Turning a balcony into an appealing outdoor living or garden space is easier than you think
Story: Matthew Cantwell, MAILDM
It is no surprise that Australians love the outdoors and that no opportunity is wasted to enjoy our beautiful climate, particularly at home.
Real estate has been one of the hottest topics of recent years as we all try to take a slice of the property pie in an ever increasing market. This national obsession has led to a boom in home renovations with proud owners setting out to show off their ‘castles’ — and, of course, their gardens.
But for some people, their ‘castle’ is an apartment. In fact, growing numbers of people are buying into what seems to be a never-ending stream of new unit developments. For some, it is their only option financially; others simply want to be close to the CBD. Yet others, including empty nesters used to having a large garden, are seeking a low-maintenance lifestyle.
While many designers of new apartment buildings are now incorporating better oriented balconies, the ‘garden’ areas of most units tends to be modest, yet having an inviting outdoor area is a key requirement to maintaining sanity in the midst of busy city life.
When designing a balcony garden there are a number of approaches that can be taken depending on who is performing the work (that is, whether you’re going the DIY route or calling in a professional team), and, of course, your budget. Before planning your work you need to check any restraints that you may have if you are part of a body corporate or similar. Typically, they are concerned with any structural elements that are permanent and that would not be consistent with the external appearance of the building, such as light fittings, wall treatments and, in some cases, floor surfaces.
Some of the key considerations are:
SEATING: How do you plan to use this space? Is it for entertaining or is it to be a more personal space for two — or one? If it is for entertaining, you may want to consider a built-in element to your seating. This can be a real space saver and you can also incorporate some storage.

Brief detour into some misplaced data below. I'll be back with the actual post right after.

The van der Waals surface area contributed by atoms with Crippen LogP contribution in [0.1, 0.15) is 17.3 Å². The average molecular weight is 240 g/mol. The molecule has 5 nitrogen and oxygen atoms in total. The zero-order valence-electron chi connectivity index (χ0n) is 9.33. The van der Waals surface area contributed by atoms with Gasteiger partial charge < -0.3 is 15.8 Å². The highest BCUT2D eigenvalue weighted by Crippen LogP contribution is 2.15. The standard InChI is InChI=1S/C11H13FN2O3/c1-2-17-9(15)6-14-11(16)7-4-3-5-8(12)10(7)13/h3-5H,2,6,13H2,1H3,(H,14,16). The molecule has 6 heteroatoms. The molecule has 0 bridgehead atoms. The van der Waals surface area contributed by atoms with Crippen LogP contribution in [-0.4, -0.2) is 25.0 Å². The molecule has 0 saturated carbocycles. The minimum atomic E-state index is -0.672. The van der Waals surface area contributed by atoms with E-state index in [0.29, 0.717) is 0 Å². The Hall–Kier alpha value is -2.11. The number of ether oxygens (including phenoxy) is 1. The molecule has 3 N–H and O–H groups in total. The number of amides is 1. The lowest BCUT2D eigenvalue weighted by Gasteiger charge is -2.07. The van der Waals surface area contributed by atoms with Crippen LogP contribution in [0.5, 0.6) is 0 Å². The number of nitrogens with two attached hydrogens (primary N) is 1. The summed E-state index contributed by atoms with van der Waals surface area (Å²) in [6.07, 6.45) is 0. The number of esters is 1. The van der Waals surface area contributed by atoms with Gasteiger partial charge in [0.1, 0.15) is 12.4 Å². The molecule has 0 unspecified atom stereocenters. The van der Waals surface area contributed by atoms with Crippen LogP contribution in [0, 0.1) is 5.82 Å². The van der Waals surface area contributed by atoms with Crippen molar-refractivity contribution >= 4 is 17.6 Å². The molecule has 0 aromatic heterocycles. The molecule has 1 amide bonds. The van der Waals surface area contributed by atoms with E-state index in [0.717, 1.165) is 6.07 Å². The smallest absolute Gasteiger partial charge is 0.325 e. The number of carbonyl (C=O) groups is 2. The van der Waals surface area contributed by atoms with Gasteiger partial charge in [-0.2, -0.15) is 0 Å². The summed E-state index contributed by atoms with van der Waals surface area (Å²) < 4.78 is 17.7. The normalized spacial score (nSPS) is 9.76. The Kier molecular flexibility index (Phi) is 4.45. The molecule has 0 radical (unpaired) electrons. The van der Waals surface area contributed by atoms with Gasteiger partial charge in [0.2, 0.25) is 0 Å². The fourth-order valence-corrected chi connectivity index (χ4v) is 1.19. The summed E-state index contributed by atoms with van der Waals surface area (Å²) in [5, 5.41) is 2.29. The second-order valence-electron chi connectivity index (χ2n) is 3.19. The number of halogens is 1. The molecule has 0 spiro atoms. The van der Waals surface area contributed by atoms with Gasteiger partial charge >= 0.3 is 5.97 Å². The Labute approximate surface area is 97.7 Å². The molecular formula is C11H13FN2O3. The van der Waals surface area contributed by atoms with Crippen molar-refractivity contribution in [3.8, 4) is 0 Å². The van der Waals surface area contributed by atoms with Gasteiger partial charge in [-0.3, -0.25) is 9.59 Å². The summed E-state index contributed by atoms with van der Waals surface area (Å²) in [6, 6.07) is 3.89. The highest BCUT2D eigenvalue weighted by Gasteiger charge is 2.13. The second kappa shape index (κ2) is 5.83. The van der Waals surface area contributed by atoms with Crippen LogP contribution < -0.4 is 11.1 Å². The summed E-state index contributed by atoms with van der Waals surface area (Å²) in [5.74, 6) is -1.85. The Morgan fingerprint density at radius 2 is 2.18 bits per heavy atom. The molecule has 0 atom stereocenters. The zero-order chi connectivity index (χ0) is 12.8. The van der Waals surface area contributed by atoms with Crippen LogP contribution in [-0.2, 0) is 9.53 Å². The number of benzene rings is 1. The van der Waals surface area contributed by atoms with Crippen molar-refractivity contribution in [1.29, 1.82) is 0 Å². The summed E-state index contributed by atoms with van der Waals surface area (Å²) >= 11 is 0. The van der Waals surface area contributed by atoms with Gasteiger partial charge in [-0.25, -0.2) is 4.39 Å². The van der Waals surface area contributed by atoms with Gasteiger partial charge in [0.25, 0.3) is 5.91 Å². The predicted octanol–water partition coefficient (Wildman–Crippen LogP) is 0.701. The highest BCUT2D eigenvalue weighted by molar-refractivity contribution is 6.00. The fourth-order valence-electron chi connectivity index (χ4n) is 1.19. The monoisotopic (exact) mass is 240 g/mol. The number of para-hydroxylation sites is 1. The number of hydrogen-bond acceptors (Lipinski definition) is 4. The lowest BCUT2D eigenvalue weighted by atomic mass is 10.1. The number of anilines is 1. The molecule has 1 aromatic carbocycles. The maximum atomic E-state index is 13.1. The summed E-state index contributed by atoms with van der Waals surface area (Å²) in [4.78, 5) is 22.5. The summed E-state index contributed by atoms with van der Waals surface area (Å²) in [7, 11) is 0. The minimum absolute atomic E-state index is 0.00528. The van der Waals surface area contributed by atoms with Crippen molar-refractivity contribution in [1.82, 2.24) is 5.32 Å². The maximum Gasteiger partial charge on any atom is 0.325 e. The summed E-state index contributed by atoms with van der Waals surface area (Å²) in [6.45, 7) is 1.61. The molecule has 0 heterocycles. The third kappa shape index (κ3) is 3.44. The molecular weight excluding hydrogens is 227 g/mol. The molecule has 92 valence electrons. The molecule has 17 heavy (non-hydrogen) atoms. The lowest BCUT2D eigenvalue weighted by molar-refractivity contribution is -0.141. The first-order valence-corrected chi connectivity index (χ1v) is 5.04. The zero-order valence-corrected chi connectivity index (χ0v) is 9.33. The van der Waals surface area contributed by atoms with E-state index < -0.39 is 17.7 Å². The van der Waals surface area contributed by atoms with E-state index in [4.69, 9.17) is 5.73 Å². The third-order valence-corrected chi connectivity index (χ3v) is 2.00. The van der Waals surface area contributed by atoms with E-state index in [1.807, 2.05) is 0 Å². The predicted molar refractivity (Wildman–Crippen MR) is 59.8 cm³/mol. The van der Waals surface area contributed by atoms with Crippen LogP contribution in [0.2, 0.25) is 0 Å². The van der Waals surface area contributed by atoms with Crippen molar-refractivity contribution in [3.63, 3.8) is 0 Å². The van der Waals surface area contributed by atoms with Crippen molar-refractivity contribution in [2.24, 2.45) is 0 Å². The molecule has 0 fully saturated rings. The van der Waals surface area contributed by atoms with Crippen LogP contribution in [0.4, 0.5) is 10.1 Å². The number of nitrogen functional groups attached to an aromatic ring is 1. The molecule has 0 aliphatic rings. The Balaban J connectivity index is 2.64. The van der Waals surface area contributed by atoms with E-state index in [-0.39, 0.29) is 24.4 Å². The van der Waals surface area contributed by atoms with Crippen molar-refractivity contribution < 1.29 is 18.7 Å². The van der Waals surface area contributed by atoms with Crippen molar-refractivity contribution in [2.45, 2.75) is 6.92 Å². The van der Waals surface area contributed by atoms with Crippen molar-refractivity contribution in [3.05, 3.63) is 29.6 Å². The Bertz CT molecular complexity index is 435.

OUTLOOK: Make sure that you understand key outlooks and be sure that seating placements take advantage of these. Framing an appealing view will help to draw visitors out to the balcony.
COOKING: Is there room for outdoor cooking? Most people get tempted by myriad options available and buy a barbecue that far exceeds their requirements. Most households could survive with a three or four burner and it is worthwhile checking out some of the wall-mounted options like the ones sold to mount on boats. If natural gas supply is an option, sort it out and make your life easier.
LIGHTING: As with a conventional garden or outdoor entertaining area, lighting is an important design tool that helps set the mood and allows you to enjoy the area when viewed from inside the apartment.
FLOORS: Changing the floor surface may not be an option due to building restrictions, but there are many non-permanent options that are easy to install, such as timber decking, pavers or even sheets of pebbles.
SOUND DISTRACTION: If you are in a busy area then the sound of water is an excellent way to diffuse the surrounding noise. Alternatively, you may extend your interior stereo system by installing outdoor speakers.
SHADE: Many balcony gardens are exposed to westerly sun. Folding arm awnings and drop blinds can extend your use of the outdoor space and help cool down the interior spaces as well. Just keep in mind the wind factor when choosing a shade solution.
PLANTS: No garden space is complete without plants. Constructing planters on balconies can be problematic, in terms of waterproofing, and expensive. There are many great pot options but to avoid clutter invest in pots of a good size — less is more when it comes to balconies and pots. Once you have the right pots, choose plants suited to the aspect and to the maintenance you are prepared to give them. Drought-tolerant plants will reduce the issue of dirty water draining out of pots.
SAFETY: Be sure to consider who will be using the balcony and ensure that clearance from balustrading is maintained, not just to protect young ones but also reckless teenagers.
WATERPROOFING AND WEIGHT LOADING: Depending on your plans, you may need to have an engineer review the design to ensure that weight loading, waterproofing and drainage have been considered and dealt with accordingly. If you have someone living below you, you don’t want to cause them problems.
With some careful planning, a balcony garden can have most of the features of a much larger garden, even if at a different and more intimate scale. And the principles of good balcony garden design can equally be applied to balconies on multiple-storey houses. Be sure not to overlook your balcony areas, even if you are lucky to have a large garden, too, as neglected balconies on houses always let the garden journey down. Every area comes in to its own at some point throughout the year and balconies were designed for a reason; you simply need to complete the design intent.
About the author: Matthew Cantwell is an award-winning landscape designer and Managing Director of Secret Gardens of Sydney.